Jeffrey Norman Named Permanent Chief of Police
Norman has served as acting chief since Dec. 2020 while city sorted out botched Morales demotion.
Jeffrey Norman is Milwaukee’s new permanent chief of police.
The seven-member Fire & Police Commission voted unanimously to give Norman, who has served as acting chief since late December 2020, the job officially. He will receive a four-year contract.
The move effectively closes the book on an embarrassing chapter in Milwaukee policing history.
A prior iteration of the commission fought over the appointment of Alfonso Morales to the permanent role in Dec. 2019, then, acting unanimously, legally botched Morales’ demotion in Aug. 2020, triggering a lawsuit that resulted in a $627,000 payout to the former chief, the resignation of the FPC executive director and one commissioner, the replacement of others and a series of tie votes to elect a new chief.
“Initially during the first process you were my number one pick,” said Commissioner Everett Cocroft. “The one thing that put you ahead of the pack is that you care.”
Norman was the last remaining local finalist in the botched search, but was eliminated when the field was narrowed from six to three. He became acting chief in December after Morales’ replacement, Michael Brunson, retired. Brunson did not pursue the permanent post.
And despite the uncertainty surrounding city’s legal fight with Morales, Norman was able to successfully parlay the acting chief post into an on-the-job audition.
Multiple commissioners spoke in favor of Norman’s performance, and the reality that it was a “we” not an “I” approach to improving public safety in a city that is seeing a record number of homicides and vehicle thefts.
Commission Chair Ed Fallone, a law professor, said Norman has made progress on community-oriented policing, complying with the 2018 Collins settlement, which was spurred on by racially disparate stopping practices, and the civilianization of department functions.
“He has spent his time as acting chief walking the walk,” said Fallone.
“We need stability and we need consistency,” said Joan Kessler, a retired judge. “I think he has done a good job, not a perfect job.”
“A city that has constitutional policing is still a ways off, but it is within our grasp,” said Kessler of the Collins settlement.
“His desire is not just to fill a position that is available,” said Crouther. And Milwaukee almost lost him, first because it didn’t pick him as permanent chief during the botched search and then because of the legal uncertainty Norman was applying for other jobs, including as chief of police in Wauwatosa.
Amanda Avalos, who came aboard as a potential tiebreaking vote as the initial search process was falling apart, praised the process to confirm Norman. “What it took to get here was truly a collaborative and transparent process,” she said.
Fallone said Norman, who appeared at three community meetings, went through five hours of public questions.
Lanelle Ramey praised Norman’s collaborative leadership style and the fact that Norman was born, raised and worked in the city.
The acting chief was appointed assistant chief by Brunson in 2020 and prior to that served as captain of District 3, which includes the city’s West Side. He joined the department in 1996.
Norman holds a bachelor of science degree in criminal justice from UW-Milwaukee, a master of public administration degree from Kaplan University, and a juris doctor degree from Marquette University. He ran unsuccessfully for an open Milwaukee County Circuit Court judgeship in 2008, losing to now-Wisconsin Supreme Court justice Rebecca F. Dallet.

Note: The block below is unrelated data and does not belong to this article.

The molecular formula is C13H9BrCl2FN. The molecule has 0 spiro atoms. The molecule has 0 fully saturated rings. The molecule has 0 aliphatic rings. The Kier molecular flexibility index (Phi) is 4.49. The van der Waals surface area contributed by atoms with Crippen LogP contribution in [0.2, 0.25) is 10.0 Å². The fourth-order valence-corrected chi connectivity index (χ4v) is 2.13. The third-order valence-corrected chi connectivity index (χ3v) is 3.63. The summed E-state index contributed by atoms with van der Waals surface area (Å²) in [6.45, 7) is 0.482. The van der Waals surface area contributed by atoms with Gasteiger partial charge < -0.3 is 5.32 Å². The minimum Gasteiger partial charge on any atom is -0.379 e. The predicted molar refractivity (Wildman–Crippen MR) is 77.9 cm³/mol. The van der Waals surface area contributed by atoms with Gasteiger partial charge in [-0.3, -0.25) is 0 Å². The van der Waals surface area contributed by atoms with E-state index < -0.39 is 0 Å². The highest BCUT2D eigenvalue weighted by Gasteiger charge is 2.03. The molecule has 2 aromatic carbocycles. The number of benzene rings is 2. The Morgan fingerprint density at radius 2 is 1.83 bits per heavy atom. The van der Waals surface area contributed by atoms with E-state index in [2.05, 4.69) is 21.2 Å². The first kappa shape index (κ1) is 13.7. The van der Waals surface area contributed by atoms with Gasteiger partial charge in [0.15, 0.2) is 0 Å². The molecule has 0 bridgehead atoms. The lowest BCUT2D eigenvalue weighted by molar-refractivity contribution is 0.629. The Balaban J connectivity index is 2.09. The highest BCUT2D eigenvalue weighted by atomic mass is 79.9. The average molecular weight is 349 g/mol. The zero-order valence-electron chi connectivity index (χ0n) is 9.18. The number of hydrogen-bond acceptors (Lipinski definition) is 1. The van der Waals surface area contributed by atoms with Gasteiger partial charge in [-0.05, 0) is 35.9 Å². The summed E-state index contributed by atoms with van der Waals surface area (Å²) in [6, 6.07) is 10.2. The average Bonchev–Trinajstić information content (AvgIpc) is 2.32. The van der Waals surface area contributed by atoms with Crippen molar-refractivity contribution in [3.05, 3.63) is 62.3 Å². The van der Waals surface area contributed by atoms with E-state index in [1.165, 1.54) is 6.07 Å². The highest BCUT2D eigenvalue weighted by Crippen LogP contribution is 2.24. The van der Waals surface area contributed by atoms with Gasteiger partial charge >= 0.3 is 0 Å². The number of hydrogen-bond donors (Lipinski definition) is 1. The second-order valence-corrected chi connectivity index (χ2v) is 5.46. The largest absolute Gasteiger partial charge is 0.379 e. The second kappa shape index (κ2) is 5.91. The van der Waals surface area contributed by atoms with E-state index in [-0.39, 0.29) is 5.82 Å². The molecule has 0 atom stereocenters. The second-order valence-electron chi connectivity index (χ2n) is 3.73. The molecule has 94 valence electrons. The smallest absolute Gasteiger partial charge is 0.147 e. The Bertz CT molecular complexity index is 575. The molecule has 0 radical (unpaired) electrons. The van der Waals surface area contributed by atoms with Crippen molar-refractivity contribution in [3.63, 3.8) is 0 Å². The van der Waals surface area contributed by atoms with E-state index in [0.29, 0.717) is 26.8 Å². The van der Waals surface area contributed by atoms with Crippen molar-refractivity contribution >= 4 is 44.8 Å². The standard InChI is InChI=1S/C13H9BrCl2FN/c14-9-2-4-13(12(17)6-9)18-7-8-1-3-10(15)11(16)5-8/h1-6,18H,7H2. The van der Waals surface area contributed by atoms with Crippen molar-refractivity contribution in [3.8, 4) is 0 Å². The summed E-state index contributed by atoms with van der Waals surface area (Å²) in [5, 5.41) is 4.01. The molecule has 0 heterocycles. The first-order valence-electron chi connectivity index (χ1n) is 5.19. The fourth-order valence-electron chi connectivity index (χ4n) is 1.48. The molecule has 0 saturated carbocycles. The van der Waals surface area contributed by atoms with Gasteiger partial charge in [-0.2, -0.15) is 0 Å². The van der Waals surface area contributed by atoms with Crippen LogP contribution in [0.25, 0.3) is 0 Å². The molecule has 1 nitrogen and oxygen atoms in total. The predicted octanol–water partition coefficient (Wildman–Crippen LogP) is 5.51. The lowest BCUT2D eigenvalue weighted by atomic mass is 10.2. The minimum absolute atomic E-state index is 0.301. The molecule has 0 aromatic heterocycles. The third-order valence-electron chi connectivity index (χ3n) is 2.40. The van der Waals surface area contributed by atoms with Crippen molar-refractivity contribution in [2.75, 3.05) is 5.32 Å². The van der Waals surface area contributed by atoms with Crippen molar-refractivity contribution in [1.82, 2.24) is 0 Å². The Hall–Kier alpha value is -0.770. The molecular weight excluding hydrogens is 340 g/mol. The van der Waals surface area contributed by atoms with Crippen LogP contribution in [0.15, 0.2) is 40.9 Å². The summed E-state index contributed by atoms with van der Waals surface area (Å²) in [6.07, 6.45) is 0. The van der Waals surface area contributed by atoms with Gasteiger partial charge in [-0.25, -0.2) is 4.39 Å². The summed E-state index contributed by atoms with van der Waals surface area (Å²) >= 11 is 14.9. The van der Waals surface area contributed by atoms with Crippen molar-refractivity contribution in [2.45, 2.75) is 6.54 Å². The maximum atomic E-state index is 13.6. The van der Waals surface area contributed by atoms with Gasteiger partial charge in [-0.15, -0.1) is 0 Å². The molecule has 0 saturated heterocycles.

His law license remains in good standing. Norman is the second Black permanent chief in Milwaukee history.
The majority of the commission had no role in the prior search. Four of the seven members are new, as is the executive director who serves as the board’s non-voting secretary. The reconfigured commission started a new search in September and only invited Norman to apply.
Moments after the FPC vote, Common Council President Cavalier Johnson, issued a statement backing Norman. “As we work to combat crime and address issues in the way we effectively police, including reforming and modernizing the department, I know Chief Norman will be a collaborative and open-minded partner. I look forward to his leadership, stability, and vision, and to working with him closely in the days ahead,” said Johnson. The council president has supported Norman getting the permanent post for months.
Norman also had the support of Mayor Tom Barrett and many members of the Common Council.
The Norman vote had none of the controversy that surrounded the 2019 vote that gave Morales a four-year contract. A retired police officer just added to the commission called the meeting within hours of being confirmed and a video leak of a sexual assault allegation painted the anti-Morales chair, DeVougas, in a bad light. Crouther abstained from that vote and Cocroft voted against Morales to delay the process while Wilson voted for him. Almost 40 people testified.
The agenda item to select Norman took less than a half-hour and engendered no opposition.
What happened to the three finalists from the last search? Dallas Police Department major Malik Aziz was appointed chief of the Prince George’s County Police Department in March. Portland Police Bureau Deputy Chief Chris Davis became chief of the Green Bay Police Department in July. FBI Special Agent in Charge Hoyt Mahaley, who tied repeatedly with Aziz in Milwaukee, has not received a chief position. In an August letter, Mahaley called the new search process “unnecessary” and “unfair.”
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